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17 Oct 2014 00:00
Staying put: Lynette Gasant on the plot of land she staked out on an open field in Tafelsig, Mitchells Plain, Cape Town. (David Harrison, M&G)
The ANC and the Democratic Alliance always bicker over the cause of land occupations and who promotes them for political gain. Yet looking at their actions more deeply, it becomes clear how similar the two parties really are.
Cape Town: During the first two weeks of August, thousands of backyard dwellers living in dire conditions occupied vacant land near the Marikana settlement in Philippi East.
Over the following days, the City of Cape Town’s Anti-Land Invasion Unit (ALIU), with the support of hundreds of labourers and police officers, made illegal attempts to evict all the occupiers.
The steadfast resistance from this large new community forced the eviction contingent to abandon their demolition operations, or risk increased publicity of their repressive violence.
Durban: For much of September, the land occupations of Marikana in Cato Crest and Sisonke village near Lamontville had been growing. destroyed large parts of these settlements.
As in Cape Town, eThekwini’s Land Invasion Unit returned multiple times to demolish people’s homes without a court order. Two weeks ago, the ANC mobilised their own extralegal team of party members to threaten residents and destroy more homes in Marikana and Sisonke.
There are differences between the situations in the two cities. For instance, in Durban, land occupations tend to be smaller and often closer to middle-class areas. Community leaders involved in these occupations and other housings struggles face threats from local structures associated with the ANC. The assassinations of Thembinkosi Qumbelo, Nkululeko Gwala and Thuli Ndlovu and the ongoing threats against Abahlali baseMjondolo leaders Ndabo Mzimela and S’bu Zikode are examples of the repressive climate in this city.
In Cape Town, none of these land occupations happen in middle-class or wealthy neighbourhoods. This is partly because of the city’s vigorous response: the deployment of well-funded quasi-militarised demolition teams. This has led to increased build-up of desperate backyard dwellers and the spontaneously large occupations of Siqalo and Marikana-Rolihlahla.
Yet, in the never-ending electoral politicking that plagues a party-based system, the ANC and the DA take strikingly different stances on land occupations in the cities they govern as opposed to cities in which they are in opposition.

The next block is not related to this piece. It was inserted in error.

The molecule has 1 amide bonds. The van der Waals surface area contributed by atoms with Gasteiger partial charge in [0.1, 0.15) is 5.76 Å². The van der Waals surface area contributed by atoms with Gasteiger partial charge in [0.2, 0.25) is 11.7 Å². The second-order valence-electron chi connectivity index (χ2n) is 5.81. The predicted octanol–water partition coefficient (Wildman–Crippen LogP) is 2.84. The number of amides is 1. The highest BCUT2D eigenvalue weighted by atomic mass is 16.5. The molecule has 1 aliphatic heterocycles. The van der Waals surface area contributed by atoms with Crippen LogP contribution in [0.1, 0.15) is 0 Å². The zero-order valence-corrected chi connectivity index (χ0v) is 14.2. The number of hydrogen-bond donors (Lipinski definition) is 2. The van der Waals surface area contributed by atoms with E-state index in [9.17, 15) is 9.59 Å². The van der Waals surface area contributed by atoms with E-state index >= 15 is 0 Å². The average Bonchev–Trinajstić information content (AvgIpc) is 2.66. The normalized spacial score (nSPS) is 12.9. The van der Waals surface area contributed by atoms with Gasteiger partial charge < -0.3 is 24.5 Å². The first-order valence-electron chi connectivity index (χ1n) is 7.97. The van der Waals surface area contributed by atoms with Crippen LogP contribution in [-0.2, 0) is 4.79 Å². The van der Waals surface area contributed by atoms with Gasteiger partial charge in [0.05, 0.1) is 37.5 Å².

When in power
In Cape Town, the DA-led municipality unequivocally condemns the mass appropriation of land by the poor and the ANC quietly supports them. In contrast, in Durban, the ANC-led municipality responds harshly to any occupation, whereas the DA condemns the actions of the city as brutal and illegal.
Take the statement by Cape Town’s security czar, JP Smith, on the August takeover of land in Philippi East: “There has been a concerted effort to invade both private and public land across the city of Cape Town as a means to promote lawlessness and in an attempt to make the city ungovernable. We believe that the situation playing out in Philippi East is an example of these determined efforts to promote the illegal occupation of land for political objectives ...
“The city of Cape Town condemns the invasion of private and public land as it is of paramount importance to maintain a fair and systematic housing delivery regime.”
Likewise, similarly rigid language is used by eThekwini mayor James Nxumalo, as quoted in city publication in July.
“The eThekwini municipality will not stand idle and watch people illegally construct informal dwellings on government-owned land that has been preserved for future development.”
“Nxumalo issued a stern warning this week after the municipality’s Land Invasion Unit demolished 40 illegal structures that were under construction in Cato Crest on Sunday October 12.”
One can see from these and other statements by party officials, and from the actions of the eThekwini and Cape Town governments, that there is no substantial difference in their official policy on land occupations.
What is interesting, however, is that, when in opposition in a municipality, both parties’ politics on the matter change dramatically.
When in opposition
In Cape Town, local ANC leaders often support mass land reclamations when they are linked to ANC-friendly groups such as the South African National Civic Association and Ses’khona. These occupations are seldom organised by these organisations.